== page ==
Friday, December 30, 2011

What about Ron Paul?

A libertarian friend of mine is very disappointed in me for semi-endorsing Mitt Romney for the GOP nomination over Ron Paul. After all, he points out, Paul's anti-imperialistic views of the presidency—both in war-making and in executive power, generally—are closer to my own than any other GOP candidate. Heck, on those two areas, I like his views better than President Obama.

So why can't I support Paul for the GOP nomination? Easy. I think he'd be a disaster for the country.

Put aside his dubious explanations for the racist newsletters. Put aside the fact that he'd have nearly zero support for his agenda in Congress. Let's look at the agenda itself. (I take all the following statements from his website.)

He'd cut $1 trillion in government spending in the first year of his presidency, on the way to a balanced budget by Year Three. The debt is a problem, I agree, but I believe yanking so much money out of the economy would probably deepen our the Great Recession into something more of a Depression.

He'd eliminate the income, capital gains, and inheritance taxes on his way to keeping the government in its strict Constitutional limits. (Also, to make it easier for you to buy silver and gold coins: His website actually uses that as a rationale for eliminating the capital gains tax.) Maybe that would be replaced by a single flat tax, but mostly he'd eliminate. I'm not really sure how we'd pay for the government that is left.

He'd repeal the gasoline tax. How would we pay for roads?

He'd make it harder for unions to organize.

He'd "abolish the welfare state."

He'd make it impossible to rationally deal with the illegal immigrants present in the United States. (UPDATE: Specifically, he wants "no amnesty" for such immigrants. Which sounds fine, I guess, except the U.S. isn't going to deport the 11-12 million such folks who are here. Combine that with the abolishment of birthright citizenship, below, and Paul's policy would create a permanent underclass of non-citizens doing our menial work without the protections or responsibilities of citizenship. Yuck.)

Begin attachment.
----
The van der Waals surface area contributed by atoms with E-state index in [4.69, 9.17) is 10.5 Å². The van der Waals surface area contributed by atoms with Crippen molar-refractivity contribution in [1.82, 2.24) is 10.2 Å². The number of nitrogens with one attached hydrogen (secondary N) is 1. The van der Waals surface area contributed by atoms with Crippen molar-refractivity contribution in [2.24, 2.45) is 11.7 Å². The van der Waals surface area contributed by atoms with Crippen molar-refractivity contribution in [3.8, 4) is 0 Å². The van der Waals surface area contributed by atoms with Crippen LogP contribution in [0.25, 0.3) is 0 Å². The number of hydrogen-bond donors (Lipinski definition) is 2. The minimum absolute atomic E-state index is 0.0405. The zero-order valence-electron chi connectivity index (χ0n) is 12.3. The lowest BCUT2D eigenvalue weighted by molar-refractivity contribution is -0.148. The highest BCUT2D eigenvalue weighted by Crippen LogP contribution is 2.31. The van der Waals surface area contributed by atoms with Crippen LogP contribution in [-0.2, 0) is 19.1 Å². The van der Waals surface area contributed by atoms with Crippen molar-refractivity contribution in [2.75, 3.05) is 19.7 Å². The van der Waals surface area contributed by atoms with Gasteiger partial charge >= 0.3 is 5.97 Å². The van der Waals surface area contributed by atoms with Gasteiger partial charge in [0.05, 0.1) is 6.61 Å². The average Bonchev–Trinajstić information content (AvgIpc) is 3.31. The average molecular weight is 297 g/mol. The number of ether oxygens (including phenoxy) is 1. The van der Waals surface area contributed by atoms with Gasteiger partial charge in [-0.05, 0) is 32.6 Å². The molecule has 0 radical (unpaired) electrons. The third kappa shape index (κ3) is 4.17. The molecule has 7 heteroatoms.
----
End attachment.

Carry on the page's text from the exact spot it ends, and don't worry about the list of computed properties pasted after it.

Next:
He'd abolish birthright citizenship for the sons and daughters of immigrants.

So I generally—but warily—agree with Paul's instinct to be restrained in the use of American force abroad. But my impression of his overall agenda is that it would produce a crumbling country, meaner and more Darwinian. I'm not a libertarian, even though I have those instincts in certain areas. Some of what I've described above sound like features to my libertarian friend, I'm sure; it sounds like bugs to me.

If effective, Ron Paul would be a disaster. But given the unlikelihood of cooperation with Congress, I think he'd be merely ineffectual. Either way, why would I support him?

1 comment:

Monkey RobbL said...

I know this doesn't address all of the points of your post, but with regard to the question of what Paul could do without Congressional cooperation, I was discussing this Monday with a friend.

Things Ron Paul could do without any cooperation from congress:

End or dramatically reduce US military involvement in Afghanistan.
Reduce or end aggressive posture toward Iran.
End prosecution of the Drug War in states that have legalized.
Redirect DEA, TSA, BATF, FBI and CIA activities away from liberty-sacrificing activities.
Close Guantanamo Bay and other detention centers.
Charge or release prisoners.
End drone attacks.
Close bases.
Aggressively veto non-constitutional legislation.
Pardon non-violent drug offenders and others unjustly imprisoned.
Significantly change the complexion of the Fed (there are currently two open seats, one that will open this month, and two chair positions that end in 2014.)
Drive all manner of smaller positive changes through cabinet appointments.
Replace heads of bureaucracies with people who have actually read the constitution.

So I don't think "ineffectual" is accurate. He can produce significant change with virtually no Congressional participation, largely because the change he is campaigning on is doing LESS with government, not more.